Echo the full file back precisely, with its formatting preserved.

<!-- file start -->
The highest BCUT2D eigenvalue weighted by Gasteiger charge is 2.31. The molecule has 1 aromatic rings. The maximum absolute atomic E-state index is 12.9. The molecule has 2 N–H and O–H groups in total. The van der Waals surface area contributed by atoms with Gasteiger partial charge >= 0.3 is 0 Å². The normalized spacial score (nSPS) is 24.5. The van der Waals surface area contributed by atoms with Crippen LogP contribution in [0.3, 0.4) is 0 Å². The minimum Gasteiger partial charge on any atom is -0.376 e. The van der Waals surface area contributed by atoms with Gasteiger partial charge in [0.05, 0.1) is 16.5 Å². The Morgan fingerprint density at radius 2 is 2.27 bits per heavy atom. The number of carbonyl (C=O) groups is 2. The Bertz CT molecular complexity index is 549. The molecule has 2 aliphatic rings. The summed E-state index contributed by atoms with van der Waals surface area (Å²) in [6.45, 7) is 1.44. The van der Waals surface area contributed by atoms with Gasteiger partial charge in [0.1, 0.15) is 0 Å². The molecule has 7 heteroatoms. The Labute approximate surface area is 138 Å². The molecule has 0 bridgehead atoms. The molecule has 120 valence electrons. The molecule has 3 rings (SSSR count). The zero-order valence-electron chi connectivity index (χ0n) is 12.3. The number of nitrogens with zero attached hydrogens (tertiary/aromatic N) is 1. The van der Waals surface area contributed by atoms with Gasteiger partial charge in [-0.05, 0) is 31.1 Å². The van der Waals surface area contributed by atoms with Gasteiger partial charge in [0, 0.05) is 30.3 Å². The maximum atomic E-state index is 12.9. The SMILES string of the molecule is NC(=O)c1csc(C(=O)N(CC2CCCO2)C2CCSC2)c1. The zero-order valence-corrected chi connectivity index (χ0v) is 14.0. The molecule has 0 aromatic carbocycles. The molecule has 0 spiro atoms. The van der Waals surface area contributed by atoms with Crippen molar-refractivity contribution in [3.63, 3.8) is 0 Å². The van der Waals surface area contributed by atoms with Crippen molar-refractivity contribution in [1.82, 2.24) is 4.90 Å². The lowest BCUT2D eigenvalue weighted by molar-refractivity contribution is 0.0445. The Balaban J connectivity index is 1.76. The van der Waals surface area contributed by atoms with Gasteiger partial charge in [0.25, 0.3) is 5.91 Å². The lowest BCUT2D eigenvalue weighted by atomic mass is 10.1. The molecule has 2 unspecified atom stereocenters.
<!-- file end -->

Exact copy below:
The highest BCUT2D eigenvalue weighted by Gasteiger charge is 2.31. The molecule has 1 aromatic rings. The maximum absolute atomic E-state index is 12.9. The molecule has 2 N–H and O–H groups in total. The van der Waals surface area contributed by atoms with Gasteiger partial charge >= 0.3 is 0 Å². The normalized spacial score (nSPS) is 24.5. The van der Waals surface area contributed by atoms with Crippen LogP contribution in [0.3, 0.4) is 0 Å². The minimum Gasteiger partial charge on any atom is -0.376 e. The van der Waals surface area contributed by atoms with Gasteiger partial charge in [0.05, 0.1) is 16.5 Å². The Morgan fingerprint density at radius 2 is 2.27 bits per heavy atom. The number of carbonyl (C=O) groups is 2. The Bertz CT molecular complexity index is 549. The molecule has 2 aliphatic rings. The summed E-state index contributed by atoms with van der Waals surface area (Å²) in [6.45, 7) is 1.44. The van der Waals surface area contributed by atoms with Gasteiger partial charge in [0.1, 0.15) is 0 Å². The molecule has 7 heteroatoms. The Labute approximate surface area is 138 Å². The molecule has 0 bridgehead atoms. The molecule has 120 valence electrons. The molecule has 3 rings (SSSR count). The zero-order valence-electron chi connectivity index (χ0n) is 12.3. The number of nitrogens with zero attached hydrogens (tertiary/aromatic N) is 1. The van der Waals surface area contributed by atoms with Gasteiger partial charge in [-0.05, 0) is 31.1 Å². The van der Waals surface area contributed by atoms with Gasteiger partial charge in [0, 0.05) is 30.3 Å². The maximum atomic E-state index is 12.9. The SMILES string of the molecule is NC(=O)c1csc(C(=O)N(CC2CCCO2)C2CCSC2)c1. The zero-order valence-corrected chi connectivity index (χ0v) is 14.0. The molecule has 0 aromatic carbocycles. The molecule has 0 spiro atoms. The van der Waals surface area contributed by atoms with Crippen molar-refractivity contribution in [3.63, 3.8) is 0 Å². The van der Waals surface area contributed by atoms with Crippen molar-refractivity contribution in [1.82, 2.24) is 4.90 Å². The lowest BCUT2D eigenvalue weighted by molar-refractivity contribution is 0.0445. The Balaban J connectivity index is 1.76. The van der Waals surface area contributed by atoms with Gasteiger partial charge in [0.25, 0.3) is 5.91 Å². The lowest BCUT2D eigenvalue weighted by atomic mass is 10.1. The molecule has 2 unspecified atom stereocenters.